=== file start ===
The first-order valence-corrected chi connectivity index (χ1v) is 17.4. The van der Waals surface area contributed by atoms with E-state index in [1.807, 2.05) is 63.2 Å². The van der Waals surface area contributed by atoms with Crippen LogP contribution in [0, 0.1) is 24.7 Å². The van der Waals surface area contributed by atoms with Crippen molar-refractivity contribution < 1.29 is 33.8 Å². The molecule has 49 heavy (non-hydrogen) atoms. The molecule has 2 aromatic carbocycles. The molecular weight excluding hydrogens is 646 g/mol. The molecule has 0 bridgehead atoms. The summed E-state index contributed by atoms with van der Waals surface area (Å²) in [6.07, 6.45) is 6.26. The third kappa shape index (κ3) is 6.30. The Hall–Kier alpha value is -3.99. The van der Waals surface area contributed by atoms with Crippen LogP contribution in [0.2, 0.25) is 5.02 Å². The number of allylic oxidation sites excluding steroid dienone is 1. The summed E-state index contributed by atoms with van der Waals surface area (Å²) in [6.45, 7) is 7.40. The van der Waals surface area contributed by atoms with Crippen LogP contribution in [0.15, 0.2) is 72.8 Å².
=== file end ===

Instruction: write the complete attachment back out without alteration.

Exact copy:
The first-order valence-corrected chi connectivity index (χ1v) is 17.4. The van der Waals surface area contributed by atoms with E-state index in [1.807, 2.05) is 63.2 Å². The van der Waals surface area contributed by atoms with Crippen LogP contribution in [0, 0.1) is 24.7 Å². The van der Waals surface area contributed by atoms with Crippen molar-refractivity contribution < 1.29 is 33.8 Å². The molecule has 49 heavy (non-hydrogen) atoms. The molecule has 2 aromatic carbocycles. The molecular weight excluding hydrogens is 646 g/mol. The molecule has 0 bridgehead atoms. The summed E-state index contributed by atoms with van der Waals surface area (Å²) in [6.07, 6.45) is 6.26. The third kappa shape index (κ3) is 6.30. The Hall–Kier alpha value is -3.99. The van der Waals surface area contributed by atoms with Crippen LogP contribution in [0.2, 0.25) is 5.02 Å². The number of allylic oxidation sites excluding steroid dienone is 1. The summed E-state index contributed by atoms with van der Waals surface area (Å²) in [6.45, 7) is 7.40. The van der Waals surface area contributed by atoms with Crippen LogP contribution in [0.15, 0.2) is 72.8 Å².